Tuesday, July 24, 2018

First Camping Experience (Ever) in the State of Washington

Posted from near Twisp, WA

(Click on Pics to Enlarge)

To view additional pics not contained in today's blog, click below:

Crescent Bar Area
Grand Coulee Dam 
Soap Lake

Although we have camped in most of the lower 48 states, Washington State had been missed up to this point.  Well, up until now. We'll be "somewhere" in Washington State until September 5th. After our detour to Iowa, we got back on track with our 2018 planned stays and pulled into the Thousand Trails Park near Qunicy, WA. It's actually named "Crescent Bar Thousand Trails" because it's located along the Columbia River approximately 7 miles west of Quincy. We entered Washington from Idaho and had been advised that the eastern part of Washington would be hot and somewhat "desert like". To those who passed along this information you were correct. We had several days over 100 degrees, but at least the humidity was low.

The Thousand Trails campground was actually very nice. We could see the Columbia River from the windshield and we had full hookups with 50-amp service, so running multiple A/C units was not a problem.

We stayed at TT for 11 nights and used it as a base to explore the area. WA28 is the main road in the area and the campground is approximately 2 miles down the winding road toward the area known as "Crescent Bar". There are a couple of campgrounds, many vacation condos, single-family vacation homes, a marina, golf course, and several commercial stores down on the Bar. In this photo, Crescent Bar is the green area along the east side of the Columbia River.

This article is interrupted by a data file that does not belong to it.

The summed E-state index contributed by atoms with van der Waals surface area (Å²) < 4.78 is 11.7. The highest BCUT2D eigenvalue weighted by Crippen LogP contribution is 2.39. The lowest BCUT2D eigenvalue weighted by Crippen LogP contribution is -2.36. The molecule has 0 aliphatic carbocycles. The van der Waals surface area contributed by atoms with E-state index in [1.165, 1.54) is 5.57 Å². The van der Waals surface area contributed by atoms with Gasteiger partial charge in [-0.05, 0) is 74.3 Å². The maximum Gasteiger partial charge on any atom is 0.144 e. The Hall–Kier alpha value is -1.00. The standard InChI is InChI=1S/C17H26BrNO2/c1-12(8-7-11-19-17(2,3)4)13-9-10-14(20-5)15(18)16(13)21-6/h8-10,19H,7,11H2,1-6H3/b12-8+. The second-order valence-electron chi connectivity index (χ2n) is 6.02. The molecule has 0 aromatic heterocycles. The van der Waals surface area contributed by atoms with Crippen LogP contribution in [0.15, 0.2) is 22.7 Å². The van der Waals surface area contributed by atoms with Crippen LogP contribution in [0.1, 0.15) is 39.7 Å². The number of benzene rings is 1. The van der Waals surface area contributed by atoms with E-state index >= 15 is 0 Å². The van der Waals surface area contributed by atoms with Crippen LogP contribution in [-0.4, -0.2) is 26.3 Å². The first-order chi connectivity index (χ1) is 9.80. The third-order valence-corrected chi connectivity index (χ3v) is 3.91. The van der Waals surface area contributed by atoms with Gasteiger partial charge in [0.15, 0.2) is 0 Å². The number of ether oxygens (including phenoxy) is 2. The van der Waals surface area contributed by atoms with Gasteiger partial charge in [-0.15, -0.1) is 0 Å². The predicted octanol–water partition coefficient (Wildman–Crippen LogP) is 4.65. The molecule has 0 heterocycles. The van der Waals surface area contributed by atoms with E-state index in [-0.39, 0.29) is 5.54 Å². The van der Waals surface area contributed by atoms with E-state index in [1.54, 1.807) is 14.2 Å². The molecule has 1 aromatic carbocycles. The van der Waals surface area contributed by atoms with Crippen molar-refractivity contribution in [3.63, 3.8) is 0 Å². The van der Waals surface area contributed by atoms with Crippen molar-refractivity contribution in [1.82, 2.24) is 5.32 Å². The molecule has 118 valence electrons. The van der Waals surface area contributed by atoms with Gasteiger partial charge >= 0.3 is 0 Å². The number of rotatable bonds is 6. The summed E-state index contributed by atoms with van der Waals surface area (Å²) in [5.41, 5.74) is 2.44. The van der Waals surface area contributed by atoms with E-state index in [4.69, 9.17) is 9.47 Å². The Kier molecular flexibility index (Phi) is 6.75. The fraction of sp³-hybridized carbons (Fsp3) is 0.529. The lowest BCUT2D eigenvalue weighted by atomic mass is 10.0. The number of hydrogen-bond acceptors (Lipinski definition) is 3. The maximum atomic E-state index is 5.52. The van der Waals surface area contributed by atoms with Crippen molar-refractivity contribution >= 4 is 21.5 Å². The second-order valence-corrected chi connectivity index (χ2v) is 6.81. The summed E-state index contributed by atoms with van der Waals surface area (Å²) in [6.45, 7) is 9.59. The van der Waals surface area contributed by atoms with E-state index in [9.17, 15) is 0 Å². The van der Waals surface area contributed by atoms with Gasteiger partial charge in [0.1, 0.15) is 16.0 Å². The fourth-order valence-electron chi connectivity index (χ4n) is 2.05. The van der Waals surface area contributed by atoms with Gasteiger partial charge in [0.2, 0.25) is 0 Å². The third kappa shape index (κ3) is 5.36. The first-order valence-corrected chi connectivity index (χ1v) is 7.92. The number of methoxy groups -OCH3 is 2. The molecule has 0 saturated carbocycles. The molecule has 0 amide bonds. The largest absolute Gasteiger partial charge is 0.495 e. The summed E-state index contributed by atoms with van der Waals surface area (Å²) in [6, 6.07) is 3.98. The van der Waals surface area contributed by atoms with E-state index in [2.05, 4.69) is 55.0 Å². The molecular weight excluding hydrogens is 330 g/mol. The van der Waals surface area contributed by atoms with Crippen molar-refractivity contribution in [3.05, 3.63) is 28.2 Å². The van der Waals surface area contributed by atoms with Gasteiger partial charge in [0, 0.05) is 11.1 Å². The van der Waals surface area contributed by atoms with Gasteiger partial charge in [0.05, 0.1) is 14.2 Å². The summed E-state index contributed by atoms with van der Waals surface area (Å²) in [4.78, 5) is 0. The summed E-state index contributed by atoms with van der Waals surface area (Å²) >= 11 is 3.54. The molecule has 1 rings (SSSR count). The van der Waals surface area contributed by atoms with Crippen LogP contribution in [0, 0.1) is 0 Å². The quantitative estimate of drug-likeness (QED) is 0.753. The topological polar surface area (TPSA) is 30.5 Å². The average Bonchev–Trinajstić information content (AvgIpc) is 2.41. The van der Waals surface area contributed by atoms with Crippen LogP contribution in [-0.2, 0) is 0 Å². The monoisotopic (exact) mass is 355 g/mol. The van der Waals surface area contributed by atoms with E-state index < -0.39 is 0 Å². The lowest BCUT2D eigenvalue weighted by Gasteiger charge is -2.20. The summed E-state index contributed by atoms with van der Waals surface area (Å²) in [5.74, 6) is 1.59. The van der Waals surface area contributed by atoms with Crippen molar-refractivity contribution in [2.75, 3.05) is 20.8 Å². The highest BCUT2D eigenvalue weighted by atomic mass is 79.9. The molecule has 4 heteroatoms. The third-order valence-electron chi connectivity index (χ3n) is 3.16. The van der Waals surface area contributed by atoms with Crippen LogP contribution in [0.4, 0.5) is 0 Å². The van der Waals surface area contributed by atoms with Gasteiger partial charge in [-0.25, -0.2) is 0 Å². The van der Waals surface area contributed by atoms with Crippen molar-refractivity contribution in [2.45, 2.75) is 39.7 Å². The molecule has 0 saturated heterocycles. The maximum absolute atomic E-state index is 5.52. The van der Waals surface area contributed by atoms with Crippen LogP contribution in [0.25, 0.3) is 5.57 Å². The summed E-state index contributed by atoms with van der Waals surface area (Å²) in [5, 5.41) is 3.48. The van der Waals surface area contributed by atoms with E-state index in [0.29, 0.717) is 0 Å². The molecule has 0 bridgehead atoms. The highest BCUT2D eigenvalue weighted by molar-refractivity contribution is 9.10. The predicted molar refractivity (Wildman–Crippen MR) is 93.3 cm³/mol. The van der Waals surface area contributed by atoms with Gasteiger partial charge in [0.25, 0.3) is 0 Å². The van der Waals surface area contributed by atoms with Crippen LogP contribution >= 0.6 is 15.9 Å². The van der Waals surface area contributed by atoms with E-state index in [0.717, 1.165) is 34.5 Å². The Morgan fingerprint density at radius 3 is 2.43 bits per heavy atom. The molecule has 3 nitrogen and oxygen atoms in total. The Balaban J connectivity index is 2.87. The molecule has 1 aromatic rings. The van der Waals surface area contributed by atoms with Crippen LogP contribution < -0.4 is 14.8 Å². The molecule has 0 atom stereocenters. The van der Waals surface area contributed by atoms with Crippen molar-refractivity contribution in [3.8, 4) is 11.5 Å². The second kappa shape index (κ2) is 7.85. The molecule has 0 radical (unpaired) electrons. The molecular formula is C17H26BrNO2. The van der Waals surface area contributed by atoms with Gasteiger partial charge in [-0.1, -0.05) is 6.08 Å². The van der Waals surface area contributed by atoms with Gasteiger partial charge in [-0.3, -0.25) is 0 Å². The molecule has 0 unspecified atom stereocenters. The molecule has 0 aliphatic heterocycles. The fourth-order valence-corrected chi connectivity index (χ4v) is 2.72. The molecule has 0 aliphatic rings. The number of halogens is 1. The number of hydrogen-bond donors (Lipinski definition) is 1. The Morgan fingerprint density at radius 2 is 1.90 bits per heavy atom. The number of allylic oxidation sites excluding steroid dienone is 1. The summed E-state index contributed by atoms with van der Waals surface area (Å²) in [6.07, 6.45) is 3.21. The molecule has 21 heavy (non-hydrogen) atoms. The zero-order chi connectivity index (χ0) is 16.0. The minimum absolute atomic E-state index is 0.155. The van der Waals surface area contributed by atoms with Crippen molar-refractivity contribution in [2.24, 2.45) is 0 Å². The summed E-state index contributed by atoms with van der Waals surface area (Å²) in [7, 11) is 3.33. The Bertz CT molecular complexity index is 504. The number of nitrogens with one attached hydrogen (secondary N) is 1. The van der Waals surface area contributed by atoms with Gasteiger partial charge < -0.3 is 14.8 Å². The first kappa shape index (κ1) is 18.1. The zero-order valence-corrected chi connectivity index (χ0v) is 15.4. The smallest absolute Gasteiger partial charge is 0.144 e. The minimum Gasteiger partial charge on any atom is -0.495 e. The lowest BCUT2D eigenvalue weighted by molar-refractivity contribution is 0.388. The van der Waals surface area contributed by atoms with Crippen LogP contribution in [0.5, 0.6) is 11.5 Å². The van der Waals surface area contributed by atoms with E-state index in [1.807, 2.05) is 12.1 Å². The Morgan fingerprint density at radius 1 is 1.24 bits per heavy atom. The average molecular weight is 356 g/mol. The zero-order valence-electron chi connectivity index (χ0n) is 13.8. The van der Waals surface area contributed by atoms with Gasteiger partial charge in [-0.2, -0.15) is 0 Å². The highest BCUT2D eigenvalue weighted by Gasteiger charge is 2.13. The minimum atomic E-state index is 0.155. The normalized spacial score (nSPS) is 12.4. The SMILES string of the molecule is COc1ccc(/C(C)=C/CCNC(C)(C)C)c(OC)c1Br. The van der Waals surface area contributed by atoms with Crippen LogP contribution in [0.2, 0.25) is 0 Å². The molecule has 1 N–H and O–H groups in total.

There is a very nice paved biking/walking path which extends all of the way to the end of the peninsula. We were able to get in a walk most evenings.

At the far end of the peninsula is a public golf course and we saw several deer each evening during our walks.

On July 10th we took a trip up to Leavenworth. From the TT, Leavenworth is approximately 1 hour, or 50 miles. The entire town center is modeled after a Bavarian-styled village, including structures and restaurants. The permanent population is around 2000 persons, but the town definitely swells in "tourist" season. It was very crowded and parking is hit-and-miss.

The town was "cute" and Karen certainly enjoyed it, but keep in mind that this town was created to revitalize a dying logging town and has no real roots to people from the Bavarian area in Europe. I will certainly give the creators kudos for bringing the tourists back to this area, however.

We sat and relaxed for a bit in the Town Gazebo area while listening to a gentleman playing his accordion and singing "Bavarian inspired" songs.

For lunch we ate at the outdoor restaurant Munchen House. The brats were excellent.

On July 12th we drove about 1 3/4 hours, or 86 miles north to visit the Grand Coulee Dam. We have visited Hoover Dam before, but the power-producing ability of this dam is staggering.